Immigration loophole 'will allow more fake colleges to open'
A glaring loophole in immigration rules means that bogus colleges can open for six months without having their credentials checked, MPs were told.
By Matthew Moore
Published: 7:00AM BST 03 Jun 2009
Phil Woolas, the immigration minister, admitted he had no idea how many foreigners were living in Britain illegally after enrolling on spurious courses.
The Home Affairs Committee was told that tens of thousands overseas “students” had entered the country through around 2,000 fake colleges in recent decades.
Tony Millns, the chief executive of English UK, which represents English language colleges, said that abuses of the immigration system by bogus colleges amounted to a “national scandal”.
And he warned that new measures which require colleges to be approved before they can start bringing in foreign students would not prevent bogus institutions from opening.
“It's almost unbelievable that anyone can hire two rooms above a fish and chip shop, and call themselves a college,” Mr Millns said.
“There are still a couple of pretty obvious loopholes in the system. To start with colleges will be able to stay open and be on the register for six months before they are checked.”
He added: “It could be tens of thousands of bogus students in this country quite easily. I would go so far as to say it's a national scandal.”
Mr Woolas told the committee that a new points-based immigration will halt widespread abuses of the system, but conceded that the Government could not be sure how many fake students had already set up home in Britain.
“It is best not to guess if you are not sure,” he told MPs.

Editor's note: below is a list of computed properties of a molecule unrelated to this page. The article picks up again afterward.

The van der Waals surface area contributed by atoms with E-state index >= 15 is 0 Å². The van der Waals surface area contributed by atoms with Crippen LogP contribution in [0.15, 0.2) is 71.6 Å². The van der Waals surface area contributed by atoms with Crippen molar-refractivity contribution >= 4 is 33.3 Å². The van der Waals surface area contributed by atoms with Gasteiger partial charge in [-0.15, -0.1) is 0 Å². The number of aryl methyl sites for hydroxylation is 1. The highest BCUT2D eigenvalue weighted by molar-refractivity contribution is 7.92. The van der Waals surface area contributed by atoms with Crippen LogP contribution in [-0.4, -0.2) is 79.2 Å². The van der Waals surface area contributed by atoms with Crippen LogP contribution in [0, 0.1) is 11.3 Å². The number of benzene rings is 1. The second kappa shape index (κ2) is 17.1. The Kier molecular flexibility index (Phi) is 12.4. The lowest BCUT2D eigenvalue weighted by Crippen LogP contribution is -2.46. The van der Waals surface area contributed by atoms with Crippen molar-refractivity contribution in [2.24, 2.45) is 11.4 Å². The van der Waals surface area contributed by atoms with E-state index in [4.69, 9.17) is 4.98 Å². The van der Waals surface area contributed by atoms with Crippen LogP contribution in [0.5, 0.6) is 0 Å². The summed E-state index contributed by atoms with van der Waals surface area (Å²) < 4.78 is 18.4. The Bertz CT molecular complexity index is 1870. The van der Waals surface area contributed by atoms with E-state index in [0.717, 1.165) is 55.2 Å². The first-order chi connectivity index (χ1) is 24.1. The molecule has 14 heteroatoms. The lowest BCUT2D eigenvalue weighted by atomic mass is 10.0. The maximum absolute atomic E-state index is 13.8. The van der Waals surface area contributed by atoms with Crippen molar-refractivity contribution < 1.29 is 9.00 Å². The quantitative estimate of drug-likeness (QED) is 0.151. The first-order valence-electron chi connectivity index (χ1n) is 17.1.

The UK Borders Agency is currently vetting colleges, and claims that the number of institutions bringing in foreign students has already been reduced from 4,000 to around 1,600. All students applying for a visa are now fingerprinted and checked against security and immigration watchlists.
But Nick Lewis, the principal of Castle College in Nottingham and a member of the Association of Colleges, told the committee that the Government was warned about the problem of fake colleges ten years ago, and failed to act.
He said the spread of bogus institutions was undermining Britain's reputation for educational excellence.
The committee was told that a “cottage industry” of fake education certificates existed in parts of the country. Some colleges were set up by people who had themselves got in to Britain illegally and then exploited student visas to set up a “pipeline” bringing in friends, relatives and other illegal migrants, the committee heard.
Mr Millns called for restrictions on who could use the term “college” to describe themselves in the same way that “university” is restricted.
A UK Border Agency spokesman denied Mr Millnss claim, saying it was simply not true that colleges can be on the list for six months without being checked.
All colleges receive thorough checks before they are issued a licence to sponsor foreign students, he said.
Before an institution can bring over any student, we have to be satisfied they are genuine – this includes approval by an accredited body, and assessment of their premises, courses and teaching staff.
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